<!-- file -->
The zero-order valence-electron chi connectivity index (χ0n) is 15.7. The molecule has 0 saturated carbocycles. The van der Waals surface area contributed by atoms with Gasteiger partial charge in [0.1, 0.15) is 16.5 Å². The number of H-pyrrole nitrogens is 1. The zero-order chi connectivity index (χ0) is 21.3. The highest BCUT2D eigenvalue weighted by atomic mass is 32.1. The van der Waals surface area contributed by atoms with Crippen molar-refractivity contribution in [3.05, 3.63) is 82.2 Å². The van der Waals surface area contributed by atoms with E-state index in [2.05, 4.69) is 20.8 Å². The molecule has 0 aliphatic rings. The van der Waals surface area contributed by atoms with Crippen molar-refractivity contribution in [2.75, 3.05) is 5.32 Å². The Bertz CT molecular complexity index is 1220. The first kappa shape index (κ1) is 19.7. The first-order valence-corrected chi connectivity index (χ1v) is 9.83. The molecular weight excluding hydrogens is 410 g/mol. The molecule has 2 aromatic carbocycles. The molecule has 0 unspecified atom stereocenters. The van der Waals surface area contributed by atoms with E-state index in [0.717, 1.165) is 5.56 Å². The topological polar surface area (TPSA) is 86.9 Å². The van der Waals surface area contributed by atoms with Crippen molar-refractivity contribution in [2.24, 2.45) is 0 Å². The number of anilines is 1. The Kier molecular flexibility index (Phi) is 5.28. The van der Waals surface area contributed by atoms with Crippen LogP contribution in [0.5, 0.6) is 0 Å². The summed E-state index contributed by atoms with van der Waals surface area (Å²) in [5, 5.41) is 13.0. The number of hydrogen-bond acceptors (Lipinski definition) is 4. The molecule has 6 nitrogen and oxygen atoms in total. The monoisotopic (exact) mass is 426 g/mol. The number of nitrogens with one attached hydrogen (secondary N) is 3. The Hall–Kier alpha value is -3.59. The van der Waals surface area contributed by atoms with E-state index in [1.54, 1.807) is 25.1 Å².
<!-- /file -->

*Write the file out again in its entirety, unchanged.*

The zero-order valence-electron chi connectivity index (χ0n) is 15.7. The molecule has 0 saturated carbocycles. The van der Waals surface area contributed by atoms with Gasteiger partial charge in [0.1, 0.15) is 16.5 Å². The number of H-pyrrole nitrogens is 1. The zero-order chi connectivity index (χ0) is 21.3. The highest BCUT2D eigenvalue weighted by atomic mass is 32.1. The van der Waals surface area contributed by atoms with Crippen molar-refractivity contribution in [3.05, 3.63) is 82.2 Å². The van der Waals surface area contributed by atoms with E-state index in [2.05, 4.69) is 20.8 Å². The molecule has 0 aliphatic rings. The van der Waals surface area contributed by atoms with Crippen molar-refractivity contribution in [2.75, 3.05) is 5.32 Å². The Bertz CT molecular complexity index is 1220. The first kappa shape index (κ1) is 19.7. The first-order valence-corrected chi connectivity index (χ1v) is 9.83. The molecular weight excluding hydrogens is 410 g/mol. The molecule has 2 aromatic carbocycles. The molecule has 0 unspecified atom stereocenters. The van der Waals surface area contributed by atoms with E-state index in [0.717, 1.165) is 5.56 Å². The topological polar surface area (TPSA) is 86.9 Å². The van der Waals surface area contributed by atoms with Crippen molar-refractivity contribution in [2.24, 2.45) is 0 Å². The number of anilines is 1. The Kier molecular flexibility index (Phi) is 5.28. The van der Waals surface area contributed by atoms with Crippen LogP contribution in [0.5, 0.6) is 0 Å². The summed E-state index contributed by atoms with van der Waals surface area (Å²) in [5, 5.41) is 13.0. The number of hydrogen-bond acceptors (Lipinski definition) is 4. The molecule has 6 nitrogen and oxygen atoms in total. The monoisotopic (exact) mass is 426 g/mol. The number of nitrogens with one attached hydrogen (secondary N) is 3. The Hall–Kier alpha value is -3.59. The van der Waals surface area contributed by atoms with E-state index in [1.54, 1.807) is 25.1 Å².